Healing more than the body at Ashland Community Hospital

You're about to have surgery or you are recovering from it. They offer you massage, reiki (Japanese hands-on stress reduction), aromatherapy and healing touch. You have your choice of guided-imagery CDs, live music and good, locally grown food, how and when you want it.

No, this isn't some New Age, touchy-feely resort. This is the latest development in health care at Ashland Community Hospital, where all staff follow the Planetree model, a patient-centric approach that integrates human caring with the best of scientific medicine and complementary healing traditions, says nurse Kathi Wilcox, vice president for organizational transformation.

"It's a way to treat the whole person," says Wilcox. "People are more than their body. We're recognizing the body, mind and spirit as part of the healing environment."

The Planetree model addresses the personal and spiritual needs not just of patients but also their families. Its tools include artists-in-residence and art carts (with CD music, art supplies and books), which are brought to bedsides and waiting rooms, which, by the way, now are called "comfort zones" and are equipped with big-screen TVs with cable, Internet, pull-out couches and a fridge full of microwaveable meals.

In larger comfort zones, depending on what day of the week it is, you'll find someone softly playing a harp or guitar. And a health-information center allows patients and family to research medical questions in depth in a library and at an Internet station, as well as send e-mails and Facebook postings.

But perhaps the biggest surprise is when you open your bill and you don't find any of these comforting services listed. It's all done by volunteers, including professionals in the alternative healing fields.

All 435 ACH employees attend quarterly, eight-hour retreats at EdenVale Winery to get brought up to date on alternative therapies.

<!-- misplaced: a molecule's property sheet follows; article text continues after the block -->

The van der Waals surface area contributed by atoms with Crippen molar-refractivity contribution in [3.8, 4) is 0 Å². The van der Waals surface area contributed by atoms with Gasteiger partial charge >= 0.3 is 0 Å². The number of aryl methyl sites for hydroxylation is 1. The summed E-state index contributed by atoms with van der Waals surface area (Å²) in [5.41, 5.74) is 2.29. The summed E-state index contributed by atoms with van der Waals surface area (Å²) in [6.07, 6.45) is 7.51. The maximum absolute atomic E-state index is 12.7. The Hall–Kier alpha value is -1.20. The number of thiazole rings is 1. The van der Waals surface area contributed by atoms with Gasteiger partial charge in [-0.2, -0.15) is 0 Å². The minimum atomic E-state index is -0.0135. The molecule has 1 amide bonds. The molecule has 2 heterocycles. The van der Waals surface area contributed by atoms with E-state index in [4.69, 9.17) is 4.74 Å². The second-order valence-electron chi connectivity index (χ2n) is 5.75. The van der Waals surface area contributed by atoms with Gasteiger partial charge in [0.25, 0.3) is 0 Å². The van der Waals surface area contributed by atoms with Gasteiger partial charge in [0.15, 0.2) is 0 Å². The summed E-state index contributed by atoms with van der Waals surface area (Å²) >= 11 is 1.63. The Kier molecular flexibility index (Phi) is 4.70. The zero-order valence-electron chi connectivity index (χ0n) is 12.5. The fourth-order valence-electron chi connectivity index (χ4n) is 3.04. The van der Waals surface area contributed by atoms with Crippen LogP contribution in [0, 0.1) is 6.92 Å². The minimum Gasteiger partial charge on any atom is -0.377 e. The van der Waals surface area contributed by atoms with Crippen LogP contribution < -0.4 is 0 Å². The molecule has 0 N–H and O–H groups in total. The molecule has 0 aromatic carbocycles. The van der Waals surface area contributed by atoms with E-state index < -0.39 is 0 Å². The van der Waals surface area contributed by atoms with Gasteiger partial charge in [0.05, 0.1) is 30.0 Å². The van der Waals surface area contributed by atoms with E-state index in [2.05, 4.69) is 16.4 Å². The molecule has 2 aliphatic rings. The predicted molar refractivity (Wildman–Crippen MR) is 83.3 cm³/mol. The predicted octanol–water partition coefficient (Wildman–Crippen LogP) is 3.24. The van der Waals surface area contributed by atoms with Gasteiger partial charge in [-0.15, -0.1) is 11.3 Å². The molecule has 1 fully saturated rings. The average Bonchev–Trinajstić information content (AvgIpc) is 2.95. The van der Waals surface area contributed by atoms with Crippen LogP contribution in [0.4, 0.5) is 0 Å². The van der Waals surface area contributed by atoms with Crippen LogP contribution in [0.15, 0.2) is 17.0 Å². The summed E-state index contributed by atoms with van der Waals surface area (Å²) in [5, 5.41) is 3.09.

ACH staff members get the healing treatments themselves — on a regular basis — so they will understand their benefits and be mindful of integrating them into their daily services, says Wilcox.

While these therapies may sound exotic, they're nothing new to a lot of Ashland patients, some of whom have used them in their daily lives for years, says intensive care nurse and reiki master Judy Hilyard, a co-facilitator of the ACH complementary therapy team.

"These are ways to treat the whole person. Scientific medicine is wonderful, and we don't try to do without it in any way," says Hilyard. "But people are a lot more than their physical bodies. They need a healing environment that recognizes things like color, lighting, comfort of seating and taking care of family members.

While most hospital food has fallen short of gourmet over the decades, ACH aims to break that stereotype, noting in its brochure on patient-centered care that nutrition is a key to healing — and food must be a source of pleasure, comfort and familiarity.

"You can eat what you want, when you want it," the brochure states.

The hospital recognizes a broad range of spiritual approaches, offering a meditation room "for reflection and support of your spiritual needs."

The guided imagery CDs, spoken by nurse Jodine Turner, offer comfort and the soothing sound of ocean waves, while verbally suggesting relaxation, absence of anxiety, lessening of pain, speedy healing and reduced bleeding in surgery.

"The research says it cuts the hospital stay by one day," says Hilyard.

On a recent day, clinical aromatherapists Caryn Gehlmann and K.G. Stiles trained ACH staff members in the use of essential oils dabbed on cotton balls — ginger and peppermint for nausea, cedarwood or lavender for calming, bergamot or frankincense for comfort.

"It triggers neural-receptor response," says Gehlmann, adding that it makes patients feel better.

"The industry is seeing patients spending more money on alternatives like this, and CEOs are seeing the results. The bodies respond better in a calm state," she says.

"It results in less pain meds and quicker recovery time," adds Stiles.

The Planetree model, says its Web site, was created in 1978 as a holistic way to assure quality health care by using caring, compassion, freedom of choice, full knowledge of health information and addressing the needs, not just of the body, but of the mind and spirit, as well.

John Darling is a freelance writer living in Ashland. E-mail him at jdarling@jeffnet.org.

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